IGs Devoid of Creativity?

In his April 4 Washington Post editorial, "The IG Ideology," Harvard professor and federal procurement expert Steve Kelman argues that federal government's inspectors general, by issuing critical reports on government operations, foster a culture of negativism and fear that perpetuates poor public management and retards efforts to improve government performance. "Many interpret IG reports as dishonoring employee commitment to the public good, a source of deep pain," Kelman concludes.

One of the problems with IGs, Kelman says, is that they rarely, if ever, offer creative solutions to the problems they uncover. Kelman writes in his Op-Ed:

When was the last time you heard an IG call for agencies to do more to develop creative, innovative solutions to problems? These aren't words IGs use, and this isn't how IGs think. Their remedies almost always involve the application of hoary management tools from the turn of the last century, such as having armies of inspectors check for defects rather than preventing problems in the first place, and constant surveillance of employees, who are assumed to be venal or incompetent.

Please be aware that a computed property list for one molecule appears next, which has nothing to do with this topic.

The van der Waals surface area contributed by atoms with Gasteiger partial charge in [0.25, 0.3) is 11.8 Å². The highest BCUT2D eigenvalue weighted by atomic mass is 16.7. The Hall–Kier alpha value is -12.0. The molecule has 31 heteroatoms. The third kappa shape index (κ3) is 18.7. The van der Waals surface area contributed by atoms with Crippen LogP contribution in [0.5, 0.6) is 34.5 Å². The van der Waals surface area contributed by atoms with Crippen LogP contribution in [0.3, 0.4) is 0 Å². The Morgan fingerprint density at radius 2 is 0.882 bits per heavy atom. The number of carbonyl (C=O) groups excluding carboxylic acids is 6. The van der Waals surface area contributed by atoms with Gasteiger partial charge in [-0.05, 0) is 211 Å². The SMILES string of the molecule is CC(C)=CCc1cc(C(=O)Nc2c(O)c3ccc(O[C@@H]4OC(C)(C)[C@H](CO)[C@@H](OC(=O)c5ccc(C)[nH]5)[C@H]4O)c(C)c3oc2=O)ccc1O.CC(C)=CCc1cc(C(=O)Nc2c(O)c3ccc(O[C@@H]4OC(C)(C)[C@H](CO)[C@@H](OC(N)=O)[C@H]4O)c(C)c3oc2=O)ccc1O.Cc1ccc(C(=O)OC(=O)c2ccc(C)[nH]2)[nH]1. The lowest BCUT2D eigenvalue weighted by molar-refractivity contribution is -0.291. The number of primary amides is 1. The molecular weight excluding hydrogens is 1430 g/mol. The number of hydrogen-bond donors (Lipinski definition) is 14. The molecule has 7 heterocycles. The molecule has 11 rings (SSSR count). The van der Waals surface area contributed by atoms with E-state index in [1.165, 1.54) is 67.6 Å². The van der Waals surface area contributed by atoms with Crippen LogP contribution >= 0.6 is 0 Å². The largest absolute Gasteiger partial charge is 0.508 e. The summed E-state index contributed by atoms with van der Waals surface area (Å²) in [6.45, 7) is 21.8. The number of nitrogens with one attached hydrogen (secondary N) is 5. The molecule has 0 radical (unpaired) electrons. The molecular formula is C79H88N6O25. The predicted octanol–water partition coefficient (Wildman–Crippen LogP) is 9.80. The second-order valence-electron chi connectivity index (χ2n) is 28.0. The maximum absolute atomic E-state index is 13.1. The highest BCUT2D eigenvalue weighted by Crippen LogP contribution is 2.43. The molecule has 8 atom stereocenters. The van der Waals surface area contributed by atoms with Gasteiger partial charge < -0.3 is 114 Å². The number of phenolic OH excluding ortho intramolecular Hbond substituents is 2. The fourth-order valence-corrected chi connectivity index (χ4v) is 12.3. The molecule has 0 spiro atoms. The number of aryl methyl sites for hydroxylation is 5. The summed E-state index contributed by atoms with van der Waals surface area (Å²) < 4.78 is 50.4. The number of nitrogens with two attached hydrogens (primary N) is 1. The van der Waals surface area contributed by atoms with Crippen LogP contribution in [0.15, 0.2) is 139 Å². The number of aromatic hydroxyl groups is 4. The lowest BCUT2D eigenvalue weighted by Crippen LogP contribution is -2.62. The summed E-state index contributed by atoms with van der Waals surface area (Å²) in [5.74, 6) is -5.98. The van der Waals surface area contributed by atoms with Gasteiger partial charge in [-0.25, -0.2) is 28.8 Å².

There are at least some examples of IGs calling for creative solutions. Here’s one from 2004. That's when Robert Skinner, the IG at the Department of Homeland Security and the author of one of the reports Kelman cites in his editorial as having contributed to the corrosive IG ideology, issued the report "Major Management Challenges Facing the Department of Homeland Security." On page 8 of the report, Skinner criticizes top DHS management for not making the DHS chief information officer "a member of the senior management team with authority to strategically manage departmentwide technology assets and programs." (Skinner wrote the same conclusion in the 2005 management challenges report.)

Skinner then lists numerous shortcomings in the CIO's authority, but then he offers this: "The department would benefit from following the successful examples of other federal agencies in positioning their CIOs with the authority and influence needed to guide executive decisions on department-wide IT investments and strategies."

The idea of a CIO who has the authority to influence the strategic direction of an organization, while not entirely new, is a concept that only a small minority of executives running private-sector organizations have fully embraced, much less an idea adopted by federal agencies, if any have at all. A CIO with the authority to take part in strategic planning decisions is hardly a "hoary management tool from the turn of the last century."

To be sure, more positive suggestions from IGs (with more details on how an agency may accomplish the recommendation) are needed. IGs would help promote government performance by doing so. But IGs' creative ideas are out there. Besides, with an increasing number of investigations into questionable, unethical, or possibly illegal, management practices within agencies, one can argue a culture of oversight may be a reasonable reaction.

Does your experience indicate that IGs are fostering a culture of fear and not actively promoting solutions? Let us hear from you by clicking the "comments" link below.